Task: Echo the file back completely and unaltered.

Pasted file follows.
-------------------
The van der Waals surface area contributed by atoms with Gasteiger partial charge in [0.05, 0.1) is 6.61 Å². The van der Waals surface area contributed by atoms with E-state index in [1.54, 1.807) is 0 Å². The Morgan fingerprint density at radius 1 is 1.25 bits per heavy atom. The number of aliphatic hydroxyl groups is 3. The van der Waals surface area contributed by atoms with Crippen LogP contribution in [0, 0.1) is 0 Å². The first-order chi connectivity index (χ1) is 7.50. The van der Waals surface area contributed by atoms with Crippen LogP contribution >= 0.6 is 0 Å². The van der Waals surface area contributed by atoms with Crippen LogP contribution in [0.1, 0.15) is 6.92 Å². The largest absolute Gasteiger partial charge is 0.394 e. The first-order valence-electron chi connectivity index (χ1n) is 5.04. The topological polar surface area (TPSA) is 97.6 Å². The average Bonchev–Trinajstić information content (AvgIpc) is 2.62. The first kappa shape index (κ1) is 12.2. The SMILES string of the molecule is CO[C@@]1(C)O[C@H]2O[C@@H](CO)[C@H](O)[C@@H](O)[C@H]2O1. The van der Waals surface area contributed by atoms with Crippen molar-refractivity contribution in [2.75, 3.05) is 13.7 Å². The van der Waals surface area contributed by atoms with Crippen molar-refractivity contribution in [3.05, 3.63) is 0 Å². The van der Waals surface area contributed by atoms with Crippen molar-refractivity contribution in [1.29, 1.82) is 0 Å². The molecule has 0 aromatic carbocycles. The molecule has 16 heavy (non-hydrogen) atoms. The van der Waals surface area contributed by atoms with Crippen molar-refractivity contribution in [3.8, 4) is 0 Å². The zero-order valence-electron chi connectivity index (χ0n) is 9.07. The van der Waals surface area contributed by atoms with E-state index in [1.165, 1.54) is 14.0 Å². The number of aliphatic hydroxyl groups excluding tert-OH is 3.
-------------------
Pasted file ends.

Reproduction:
The van der Waals surface area contributed by atoms with Gasteiger partial charge in [0.05, 0.1) is 6.61 Å². The van der Waals surface area contributed by atoms with E-state index in [1.54, 1.807) is 0 Å². The Morgan fingerprint density at radius 1 is 1.25 bits per heavy atom. The number of aliphatic hydroxyl groups is 3. The van der Waals surface area contributed by atoms with Crippen LogP contribution in [0, 0.1) is 0 Å². The first-order chi connectivity index (χ1) is 7.50. The van der Waals surface area contributed by atoms with Crippen LogP contribution >= 0.6 is 0 Å². The van der Waals surface area contributed by atoms with Crippen LogP contribution in [0.1, 0.15) is 6.92 Å². The largest absolute Gasteiger partial charge is 0.394 e. The first-order valence-electron chi connectivity index (χ1n) is 5.04. The topological polar surface area (TPSA) is 97.6 Å². The average Bonchev–Trinajstić information content (AvgIpc) is 2.62. The first kappa shape index (κ1) is 12.2. The SMILES string of the molecule is CO[C@@]1(C)O[C@H]2O[C@@H](CO)[C@H](O)[C@@H](O)[C@H]2O1. The van der Waals surface area contributed by atoms with Crippen molar-refractivity contribution in [2.75, 3.05) is 13.7 Å². The van der Waals surface area contributed by atoms with Crippen molar-refractivity contribution in [3.05, 3.63) is 0 Å². The van der Waals surface area contributed by atoms with Crippen molar-refractivity contribution in [1.29, 1.82) is 0 Å². The molecule has 0 aromatic carbocycles. The molecule has 16 heavy (non-hydrogen) atoms. The van der Waals surface area contributed by atoms with Crippen molar-refractivity contribution in [3.8, 4) is 0 Å². The zero-order valence-electron chi connectivity index (χ0n) is 9.07. The van der Waals surface area contributed by atoms with E-state index in [1.165, 1.54) is 14.0 Å². The number of aliphatic hydroxyl groups excluding tert-OH is 3.